- -m is just saying we’d like this compiled as 64 bit output
Indeed, this will link! But, womp womp, it doesn’t run as-is
$ ./a.out dyld: Library not loaded: [@rpath/libstd-d4fbe66ddea5f3ce](http://twitter.com/rpath/libstd-d4fbe66ddea5f3ce "Twitter profile for @rpath/libstd-d4fbe66ddea5f3ce").dylib Referenced from: /Users/chris/Development/rust_play/simple/./a.out Reason: image not found Abort trap: 6
That’s because we told the linker to dynamically link it. That path isn ‘t
on the system’s normal shared library search path, so when it goes to start
it, it can’t locate rust’s libstd. We can help it out by using the
LD_LIBRARY_PATH trick, but that’s cumbersome and, had we just built it with
rustc, it wouldn’t be needed.
$ LD_LIBRARY_PATH=/Users/chris/.rustup/toolchains/stable-x86_64-apple-darwin/lib/ ./a.out Hello!
So what’s happening?
Reverse engineering what rustc is doing
Let’s take a different tac. How do Rust’s static libraries work? They’re
actually just archive (
ar) files called
rlibs. If we look in that same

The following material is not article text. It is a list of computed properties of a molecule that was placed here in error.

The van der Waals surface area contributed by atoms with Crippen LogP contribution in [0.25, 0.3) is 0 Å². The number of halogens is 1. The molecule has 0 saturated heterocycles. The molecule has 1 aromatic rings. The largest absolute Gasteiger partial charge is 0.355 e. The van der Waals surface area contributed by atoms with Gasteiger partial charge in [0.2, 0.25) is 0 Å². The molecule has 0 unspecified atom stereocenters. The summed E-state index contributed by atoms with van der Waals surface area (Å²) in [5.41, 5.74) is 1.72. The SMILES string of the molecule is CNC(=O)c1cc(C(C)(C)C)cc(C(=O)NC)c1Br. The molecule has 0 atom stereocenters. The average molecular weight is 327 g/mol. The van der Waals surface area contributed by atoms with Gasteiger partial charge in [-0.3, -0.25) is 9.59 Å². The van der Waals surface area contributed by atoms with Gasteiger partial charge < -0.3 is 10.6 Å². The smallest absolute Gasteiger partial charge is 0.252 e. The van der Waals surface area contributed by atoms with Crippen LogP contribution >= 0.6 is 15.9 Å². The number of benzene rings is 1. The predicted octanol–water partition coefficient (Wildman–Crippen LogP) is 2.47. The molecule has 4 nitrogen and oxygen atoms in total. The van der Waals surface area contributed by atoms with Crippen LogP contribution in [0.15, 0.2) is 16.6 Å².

directory we found the
dylib for libstd we can find files with the same name
rlib extension instead. Theoretically, if we provide all these
rlibs (because I’m lazy and not optimizing imports) maybe the compiler can
resolve all these symbols statically and we can end up with a binary that
works the way we expect.
$LLVM_HOME/bin/clang -m64 *.o $(find /Users/chris/.rustup/toolchains/stable-x86_64-apple-darwin/lib/rustlib/x86_64-apple-darwin/lib -name '*rlib')
Essentially the spray-and-pray approach. On my system this is currently
rlib libraries. Note: that these entries to clang don ‘t have a
prefix (no _
_-l_ _). Here ‘s the shortened linking output this time around:
"___rust_alloc", referenced from: (omitted) ... "___rust_alloc_zeroed", referenced from: (omitted) ... "___rust_dealloc", referenced from: (omitted) ... "___rust_realloc", referenced from: (omitted) ...
If we try and compile the program this way we do find all the symbols the linker complained about in the first time around, but now we have new symbols it can ‘t find. This also makes sense, given the way linking works, we have to be able to resolve transitive dependencies too. So it’s possible we found the symbols our program needs… but now we need the symbols those symbols need…
Luckily though, we’re down to just a few and they all sound like memory
handling functions. Where are the memory handling functions? If we use